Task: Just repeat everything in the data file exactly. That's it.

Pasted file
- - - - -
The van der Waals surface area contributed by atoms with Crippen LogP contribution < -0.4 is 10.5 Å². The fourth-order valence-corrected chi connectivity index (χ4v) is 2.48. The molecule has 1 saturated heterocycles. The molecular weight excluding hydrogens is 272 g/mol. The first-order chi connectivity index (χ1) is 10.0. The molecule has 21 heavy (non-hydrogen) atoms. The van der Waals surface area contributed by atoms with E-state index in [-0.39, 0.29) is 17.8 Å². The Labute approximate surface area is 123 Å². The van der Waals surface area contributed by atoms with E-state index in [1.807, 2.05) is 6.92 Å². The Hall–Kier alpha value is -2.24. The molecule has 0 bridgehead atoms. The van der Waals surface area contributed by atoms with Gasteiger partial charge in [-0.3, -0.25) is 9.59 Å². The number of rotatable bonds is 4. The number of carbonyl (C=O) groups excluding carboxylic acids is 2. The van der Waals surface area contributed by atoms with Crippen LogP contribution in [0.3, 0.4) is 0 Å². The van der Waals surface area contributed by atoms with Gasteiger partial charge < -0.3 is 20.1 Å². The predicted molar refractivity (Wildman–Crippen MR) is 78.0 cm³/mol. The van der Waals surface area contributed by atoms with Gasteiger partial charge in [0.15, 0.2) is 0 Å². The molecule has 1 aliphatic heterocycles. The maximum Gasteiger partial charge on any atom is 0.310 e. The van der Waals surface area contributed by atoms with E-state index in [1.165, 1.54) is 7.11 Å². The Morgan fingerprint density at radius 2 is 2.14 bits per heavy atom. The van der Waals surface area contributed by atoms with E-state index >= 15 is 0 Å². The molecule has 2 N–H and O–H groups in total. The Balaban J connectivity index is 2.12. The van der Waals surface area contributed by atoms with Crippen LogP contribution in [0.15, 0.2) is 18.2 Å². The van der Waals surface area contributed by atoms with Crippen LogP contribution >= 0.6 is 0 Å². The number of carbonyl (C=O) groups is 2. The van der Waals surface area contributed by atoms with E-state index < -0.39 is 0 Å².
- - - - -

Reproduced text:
The van der Waals surface area contributed by atoms with Crippen LogP contribution < -0.4 is 10.5 Å². The fourth-order valence-corrected chi connectivity index (χ4v) is 2.48. The molecule has 1 saturated heterocycles. The molecular weight excluding hydrogens is 272 g/mol. The first-order chi connectivity index (χ1) is 10.0. The molecule has 21 heavy (non-hydrogen) atoms. The van der Waals surface area contributed by atoms with E-state index in [-0.39, 0.29) is 17.8 Å². The Labute approximate surface area is 123 Å². The van der Waals surface area contributed by atoms with E-state index in [1.807, 2.05) is 6.92 Å². The Hall–Kier alpha value is -2.24. The molecule has 0 bridgehead atoms. The van der Waals surface area contributed by atoms with Gasteiger partial charge in [-0.3, -0.25) is 9.59 Å². The number of rotatable bonds is 4. The number of carbonyl (C=O) groups excluding carboxylic acids is 2. The van der Waals surface area contributed by atoms with Crippen LogP contribution in [0.3, 0.4) is 0 Å². The van der Waals surface area contributed by atoms with Gasteiger partial charge < -0.3 is 20.1 Å². The predicted molar refractivity (Wildman–Crippen MR) is 78.0 cm³/mol. The van der Waals surface area contributed by atoms with Gasteiger partial charge in [0.15, 0.2) is 0 Å². The molecule has 1 aliphatic heterocycles. The maximum Gasteiger partial charge on any atom is 0.310 e. The van der Waals surface area contributed by atoms with E-state index in [1.165, 1.54) is 7.11 Å². The Morgan fingerprint density at radius 2 is 2.14 bits per heavy atom. The van der Waals surface area contributed by atoms with E-state index >= 15 is 0 Å². The molecule has 2 N–H and O–H groups in total. The Balaban J connectivity index is 2.12. The van der Waals surface area contributed by atoms with Crippen LogP contribution in [0.15, 0.2) is 18.2 Å². The van der Waals surface area contributed by atoms with Crippen LogP contribution >= 0.6 is 0 Å². The number of carbonyl (C=O) groups is 2. The van der Waals surface area contributed by atoms with E-state index < -0.39 is 0 Å².